Tuesday, August 9, 2011


It's been almost a year since our friend's husband somehow met a Russian man who had lived in New York a long, long time. This prodigal son just happened to be a baker. And he learned, in New York, how to make bagels.

For me, bagels are the thing I forget that I miss until I have a real one (aka NOT Lender's). So last fall I ran a test order for the Consulate and our CG sponsored a "Bagel Day" morning so everyone could enjoy the treats. The bagels of that first batch were ginormous. Although I thought the taste was great, the slightly off texture distracted Terry too much to love them.

The next couple of orders I ran - every few months as even the bagel lovers need a bit of time to want them again - we held off. This last week we decided to try again and oh! what a good decision that was. They have clearly been tweaking their recipe and although still not quite chewy enough for a true New York aficionado, they are soooo close it isn't really even worth saying anything about it.

We had some issues with the delivery guy and in the end the partner of the guy I'd been working with brought the bagels on his way to another delivery. When he tried to explain where they had moved - way out by Peterhof - he told me they had gone "Upstate. Well, not exactly like upstate..."

I kinda seriously love these guys.


Anonymous said...

Do you know that bagels used to be a common thing in the Russian Empire and quite uncommon in the USA until early 20th century since people who make them emigrated en masse along with their craft.

Also, what is your opinion on бублики, which happen to be closely related to bagels?

Oh, and there is a place that serves bagels and has a guy from Brooklyn that makes them, but it might be too full of hipsters and too keen on playing witch house for your liking: http://broolocal.com/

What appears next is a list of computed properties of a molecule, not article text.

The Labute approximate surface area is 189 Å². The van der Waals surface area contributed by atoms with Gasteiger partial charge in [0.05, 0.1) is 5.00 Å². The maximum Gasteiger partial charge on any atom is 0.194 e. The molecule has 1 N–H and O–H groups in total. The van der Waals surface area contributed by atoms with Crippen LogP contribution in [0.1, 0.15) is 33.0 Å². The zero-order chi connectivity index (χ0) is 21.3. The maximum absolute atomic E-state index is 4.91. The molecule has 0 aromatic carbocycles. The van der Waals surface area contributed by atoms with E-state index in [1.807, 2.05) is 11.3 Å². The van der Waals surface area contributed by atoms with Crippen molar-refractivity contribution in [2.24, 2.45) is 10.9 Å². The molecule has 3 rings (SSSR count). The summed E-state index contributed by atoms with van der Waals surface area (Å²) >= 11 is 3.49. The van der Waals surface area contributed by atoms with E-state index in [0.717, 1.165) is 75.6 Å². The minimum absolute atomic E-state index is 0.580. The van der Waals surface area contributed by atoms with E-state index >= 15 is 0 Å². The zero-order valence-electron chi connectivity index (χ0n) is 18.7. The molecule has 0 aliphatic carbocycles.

Lynne said...

Thanks for the factoid! I had not known of the bagel's origins although Russia doesn't surprise me.

The thing about Brooklyn Bagel is you can't just buy a pack of bagels to take home and toast, butter, cream cheese & smoked salmon as you like.

Personally, I find бублики drier and a bit blander than bagels, but everyone has their own preferences!

Anonymous said...

Really depends on бублики's freshness, the supermarket ones often are stale. And for obvious reasons they never come in all those different flavours bagels do (cinnamon and raisin bagels are my favourite, although a bit unorthodox).

Lynne said...

Any recommendations for good, fresh бублики in Piter?

Anonymous said...

Large bakeries usually have shops of their own, sometimes quite close to the actual factories, and since Russian logistics make sure that transporting a batch of bread within a city takes several days (not really, it's actually supermarket policies that make bread products stale) the shops normally have fresher products.

Каравай's main store is located here (at A) http://maps.google.com/maps?q=%D0%9A%D0%B0%D1%80%D0%B0%D0%B2%D0%B0%D0%B9,+%D0%A0%D0%BE%D1%81%D1%81%D0%B8%D1%8F,+%D0%B3%D0%BE%D1%80%D0%BE%D0%B4+%D0%A1%D0%B0%D0%BD%D0%BA%D1%82-%D0%9F%D0%B5%D1%82%D0%B5%D1%80%D0%B1%D1%83%D1%80%D0%B3,+%D0%9F%D0%B5%D1%82%D0%B5%D1%80%D0%B1%D1%83%D1%80%D0%B3&hl=en&ie=UTF8&sll=56.338911,-2.798925&sspn=0.07374,0.148315&vpsrc=0&z=11

Personally, I prefer Каравай's бублики over Хлебный Дом's offerings, (that phrase looked absolutely insane) but the latter do have 3 shops of their own, which is a bit of an advantage:

Oh, and also a strange factoid: Семья shops always have staler бублики than Дикси.